More than 300 young Afghan women gathered on January 11 for the first ever graduation of the Promote Women’s Leadership Development Jawana program. It was an occasion of joy for the emerging Afghan women leaders and one of hope for Afghanistan.
The ceremony — which marks a singular milestone in USAID’s on-going commitment to women’s empowerment — took place at the Amani High School in Kabul. In total, 689 women throughout Afghanistan have completed the course.
Dignitaries, government officials and USAID representatives were present to laud the young graduates and to stroll past the displays showcasing their final projects. Afghanistan’s First Lady Rula Ghana was also on hand to deliver the commencement address.
“If you want the change you champion to be efficient and long term, you need to work from within your society,” the First Lady said. “You need to build on those aspects that are positive, on the existing support networks such as the extended family, the culture of mediation, and the tradition of helping each other.”
Jawana participants planned and found resources to implement their final projects with an eye toward sustainability and to improve the wellbeing of their more disadvantaged sisters. Some students directed their newfound skills to raising awareness of breast cancer, while others undertook campaigns to draw attention to gender-based violence, drug addiction, health, hygiene and human rights. Other projects focused on entrepreneurship: assisting women to develop home-based businesses such as mushroom cultivation and other activities that will help support their families.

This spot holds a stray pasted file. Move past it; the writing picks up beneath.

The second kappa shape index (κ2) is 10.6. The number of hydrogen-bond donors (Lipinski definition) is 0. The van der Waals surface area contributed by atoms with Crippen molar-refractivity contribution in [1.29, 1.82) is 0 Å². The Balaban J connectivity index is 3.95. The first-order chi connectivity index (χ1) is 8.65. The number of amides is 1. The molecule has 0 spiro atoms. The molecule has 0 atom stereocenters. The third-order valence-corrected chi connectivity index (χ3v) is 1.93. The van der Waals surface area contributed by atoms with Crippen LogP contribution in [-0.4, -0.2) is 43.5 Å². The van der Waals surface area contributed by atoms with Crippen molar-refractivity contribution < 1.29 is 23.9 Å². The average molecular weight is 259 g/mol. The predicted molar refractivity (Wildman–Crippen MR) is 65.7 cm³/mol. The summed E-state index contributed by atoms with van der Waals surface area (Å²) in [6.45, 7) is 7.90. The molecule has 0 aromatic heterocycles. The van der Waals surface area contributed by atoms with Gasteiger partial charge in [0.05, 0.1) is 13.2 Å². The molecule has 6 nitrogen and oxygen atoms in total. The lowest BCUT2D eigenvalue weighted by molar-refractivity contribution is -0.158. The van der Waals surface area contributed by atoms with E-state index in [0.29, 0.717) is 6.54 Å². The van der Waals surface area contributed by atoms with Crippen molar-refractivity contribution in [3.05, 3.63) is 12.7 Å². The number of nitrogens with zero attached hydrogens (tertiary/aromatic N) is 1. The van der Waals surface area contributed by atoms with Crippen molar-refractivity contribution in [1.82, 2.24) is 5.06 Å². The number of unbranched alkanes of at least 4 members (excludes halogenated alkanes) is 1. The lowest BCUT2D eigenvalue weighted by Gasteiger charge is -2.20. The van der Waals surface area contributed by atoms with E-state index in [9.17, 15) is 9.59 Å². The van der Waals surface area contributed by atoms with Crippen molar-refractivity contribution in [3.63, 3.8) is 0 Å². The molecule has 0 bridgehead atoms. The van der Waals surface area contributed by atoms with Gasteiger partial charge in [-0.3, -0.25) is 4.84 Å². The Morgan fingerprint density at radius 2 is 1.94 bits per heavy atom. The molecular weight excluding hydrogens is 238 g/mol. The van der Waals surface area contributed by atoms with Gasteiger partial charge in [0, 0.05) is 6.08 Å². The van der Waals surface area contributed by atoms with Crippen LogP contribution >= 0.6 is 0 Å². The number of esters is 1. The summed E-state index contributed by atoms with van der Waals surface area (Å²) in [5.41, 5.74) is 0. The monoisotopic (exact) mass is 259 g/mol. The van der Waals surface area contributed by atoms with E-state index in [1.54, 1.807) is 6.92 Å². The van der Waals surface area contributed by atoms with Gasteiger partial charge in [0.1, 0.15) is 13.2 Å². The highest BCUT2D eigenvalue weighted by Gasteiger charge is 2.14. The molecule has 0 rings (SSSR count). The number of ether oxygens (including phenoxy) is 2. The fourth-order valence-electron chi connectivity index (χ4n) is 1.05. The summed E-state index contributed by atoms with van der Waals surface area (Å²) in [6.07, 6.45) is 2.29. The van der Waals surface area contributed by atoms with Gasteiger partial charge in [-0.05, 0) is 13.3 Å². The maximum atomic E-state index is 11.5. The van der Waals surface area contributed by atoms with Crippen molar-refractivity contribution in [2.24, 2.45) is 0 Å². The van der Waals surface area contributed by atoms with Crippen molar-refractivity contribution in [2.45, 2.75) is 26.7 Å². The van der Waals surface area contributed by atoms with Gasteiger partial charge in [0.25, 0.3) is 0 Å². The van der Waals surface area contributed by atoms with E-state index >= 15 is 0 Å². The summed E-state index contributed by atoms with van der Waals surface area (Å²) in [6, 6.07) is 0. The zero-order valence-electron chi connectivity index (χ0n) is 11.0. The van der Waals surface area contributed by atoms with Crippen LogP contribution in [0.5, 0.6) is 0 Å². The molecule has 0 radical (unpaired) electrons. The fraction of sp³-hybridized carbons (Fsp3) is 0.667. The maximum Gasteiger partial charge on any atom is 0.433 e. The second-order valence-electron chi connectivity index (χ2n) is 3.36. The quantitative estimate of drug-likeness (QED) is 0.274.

The aim is to create a ”multiplier effect.” Put more simply, Jawana student projects are designed to assist other women to acquire information and skills, which they in turn will pass on to others and so on.
“We learned so much,” 21-year-old Tugar told one reporter excitedly. “I used to be so quiet and so scared but now I know that I can help myself and my family while helping others and the entire country.”